Daewoo: Exile Of The Patriarch
Armed with just $10,000 in capital, Kim Woo-Choong started the Daewoo business group in the late 1960s by making cheap shirts for Sears, Roebuck & Co. and other U.S. mass marketers. Partly thanks to his connections with a series of South Korean governments, he was able to build Daewoo into a $57 billion industrial powerhouse, making autos, ships, electronics, and a wide array of other goods. The chain-smoking, silver-haired tycoon became a roving ambassador for his group and his country, circling the world in search of the next business deal.
Now, the 59-year-old Kim is headed into exile. Officially, Daewoo says the boss's decision to base himself in Vienna is not connected with his current trial on two charges of paying bribes to former President Roh Tae Woo, who is at the center of a $650 million corruption scandal. In court, Kim has repeatedly said that his payments to Roh were political contributions, not bribes. If Kim is convicted, he is expected to be fined or win a suspended sentence instead of facing jail time.
"WE ARE WORRIED." Despite company denials, the conclusion appears inescapable that Kim's plans to depart from Korea after his trial reflect his feeling that the investigation into past links between Korea's chaebol and its military-backed governments has been overtly political. Kim was not available for comment, but one source says going on trial after having built such an important business group is "sickening" to him.
As his replacement, Kim has appointed Yoon Young-Suk, previously chairman of Daewoo's heavy-industry unit, to take over the whole group and manage its global businesses, with the exception of autos, from Seoul. Kim will concentrate on Daewoo's worldwide auto strategy. In his first interview since being appointed chairman, Yoon said: "It is not really true that Chairman Kim is leaving Daewoo. He wants a break to concentrate on overseas automotive ventures." Yoon, 57, is a trusted ally who graduated from the same high school Kim did, two years later, and then worked his way up Daewoo's management ranks.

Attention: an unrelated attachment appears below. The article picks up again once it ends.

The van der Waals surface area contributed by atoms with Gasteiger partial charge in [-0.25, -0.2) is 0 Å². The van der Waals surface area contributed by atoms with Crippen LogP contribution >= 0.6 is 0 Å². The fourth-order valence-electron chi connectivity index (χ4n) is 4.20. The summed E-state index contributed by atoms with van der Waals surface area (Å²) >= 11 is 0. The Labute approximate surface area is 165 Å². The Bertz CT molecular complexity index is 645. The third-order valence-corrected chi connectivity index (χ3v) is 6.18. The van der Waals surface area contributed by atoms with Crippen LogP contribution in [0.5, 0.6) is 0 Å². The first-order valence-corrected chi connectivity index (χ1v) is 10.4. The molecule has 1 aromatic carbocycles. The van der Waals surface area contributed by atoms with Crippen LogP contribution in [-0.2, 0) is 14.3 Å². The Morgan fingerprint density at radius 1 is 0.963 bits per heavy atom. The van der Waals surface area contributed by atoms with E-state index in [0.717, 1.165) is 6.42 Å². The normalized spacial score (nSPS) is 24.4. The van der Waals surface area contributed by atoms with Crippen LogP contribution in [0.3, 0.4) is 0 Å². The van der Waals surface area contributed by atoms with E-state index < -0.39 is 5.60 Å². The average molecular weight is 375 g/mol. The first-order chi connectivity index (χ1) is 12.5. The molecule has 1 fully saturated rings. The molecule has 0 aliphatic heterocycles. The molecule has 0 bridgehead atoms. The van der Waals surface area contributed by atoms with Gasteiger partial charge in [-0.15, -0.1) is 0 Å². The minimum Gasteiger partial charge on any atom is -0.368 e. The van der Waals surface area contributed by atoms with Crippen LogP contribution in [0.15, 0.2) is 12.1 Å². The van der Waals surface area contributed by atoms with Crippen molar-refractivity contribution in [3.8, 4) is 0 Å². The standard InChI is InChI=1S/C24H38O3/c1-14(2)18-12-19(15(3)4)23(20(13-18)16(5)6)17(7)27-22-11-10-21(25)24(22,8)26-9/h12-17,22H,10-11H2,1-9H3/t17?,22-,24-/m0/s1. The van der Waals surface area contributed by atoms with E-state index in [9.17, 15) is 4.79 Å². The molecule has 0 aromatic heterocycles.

Kim's decision, quietly leaked in mid-January, has brought mixed reactions from shocked employees. Some younger employees, who joined Daewoo because of Kim's charisma, are wondering whether Yoon and his team will possess the same raw drive Kim displayed over the past 29 years. "We are worried that his absence could create a managerial vacuum and indecision," says T.K. Kim, an employee of Daewoo Corp., the group's flagship trading company.
OLD SORE. But most Daewoo watchers don't believe the group will begin to drift. For starters, Kim's full-time presence in Europe will turn up the heat on competing auto makers. Kim, who spent nearly 250 days in Europe last year, wants to spend even more time there to knit together his daring auto investments of nearly $3 billion (table). In the past 12 months, Kim has taken over Romania's Rodae Automobile, Poland's state-owned FSO auto maker, and the Czech Republic's Avia. He earlier invested $650 million to build a brand-new auto factory in Uzbekistan. Kim's plan is to use these countries as manufacturing platforms for cracking Western Europe.